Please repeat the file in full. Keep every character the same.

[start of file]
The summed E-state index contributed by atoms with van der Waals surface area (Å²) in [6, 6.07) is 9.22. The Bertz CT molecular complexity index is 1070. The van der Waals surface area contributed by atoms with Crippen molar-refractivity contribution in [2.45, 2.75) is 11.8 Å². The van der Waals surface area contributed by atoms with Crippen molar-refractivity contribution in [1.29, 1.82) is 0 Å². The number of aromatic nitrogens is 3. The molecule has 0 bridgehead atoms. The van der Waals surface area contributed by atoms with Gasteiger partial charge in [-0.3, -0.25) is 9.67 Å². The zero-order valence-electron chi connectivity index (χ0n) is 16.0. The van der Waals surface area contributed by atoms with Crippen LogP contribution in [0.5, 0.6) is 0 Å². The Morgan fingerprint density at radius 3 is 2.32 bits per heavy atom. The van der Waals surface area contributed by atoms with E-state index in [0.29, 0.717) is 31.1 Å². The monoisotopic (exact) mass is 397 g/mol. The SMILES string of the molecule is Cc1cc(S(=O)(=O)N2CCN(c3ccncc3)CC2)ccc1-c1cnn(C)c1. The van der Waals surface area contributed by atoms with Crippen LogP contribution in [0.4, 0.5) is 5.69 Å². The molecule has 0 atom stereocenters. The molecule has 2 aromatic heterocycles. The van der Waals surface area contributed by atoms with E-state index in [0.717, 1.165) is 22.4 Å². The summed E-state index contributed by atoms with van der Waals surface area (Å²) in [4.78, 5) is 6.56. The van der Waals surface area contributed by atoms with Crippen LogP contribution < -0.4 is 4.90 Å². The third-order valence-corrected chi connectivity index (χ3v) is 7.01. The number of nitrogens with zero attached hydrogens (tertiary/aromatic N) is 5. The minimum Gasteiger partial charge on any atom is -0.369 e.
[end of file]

The summed E-state index contributed by atoms with van der Waals surface area (Å²) in [6, 6.07) is 9.22. The Bertz CT molecular complexity index is 1070. The van der Waals surface area contributed by atoms with Crippen molar-refractivity contribution in [2.45, 2.75) is 11.8 Å². The van der Waals surface area contributed by atoms with Crippen molar-refractivity contribution in [1.29, 1.82) is 0 Å². The number of aromatic nitrogens is 3. The molecule has 0 bridgehead atoms. The van der Waals surface area contributed by atoms with Gasteiger partial charge in [-0.3, -0.25) is 9.67 Å². The zero-order valence-electron chi connectivity index (χ0n) is 16.0. The van der Waals surface area contributed by atoms with Crippen LogP contribution in [0.5, 0.6) is 0 Å². The Morgan fingerprint density at radius 3 is 2.32 bits per heavy atom. The van der Waals surface area contributed by atoms with E-state index in [0.29, 0.717) is 31.1 Å². The monoisotopic (exact) mass is 397 g/mol. The SMILES string of the molecule is Cc1cc(S(=O)(=O)N2CCN(c3ccncc3)CC2)ccc1-c1cnn(C)c1. The van der Waals surface area contributed by atoms with Crippen LogP contribution in [0.4, 0.5) is 5.69 Å². The molecule has 0 atom stereocenters. The molecule has 2 aromatic heterocycles. The van der Waals surface area contributed by atoms with E-state index in [0.717, 1.165) is 22.4 Å². The summed E-state index contributed by atoms with van der Waals surface area (Å²) in [4.78, 5) is 6.56. The van der Waals surface area contributed by atoms with Crippen LogP contribution < -0.4 is 4.90 Å². The third-order valence-corrected chi connectivity index (χ3v) is 7.01. The number of nitrogens with zero attached hydrogens (tertiary/aromatic N) is 5. The minimum Gasteiger partial charge on any atom is -0.369 e.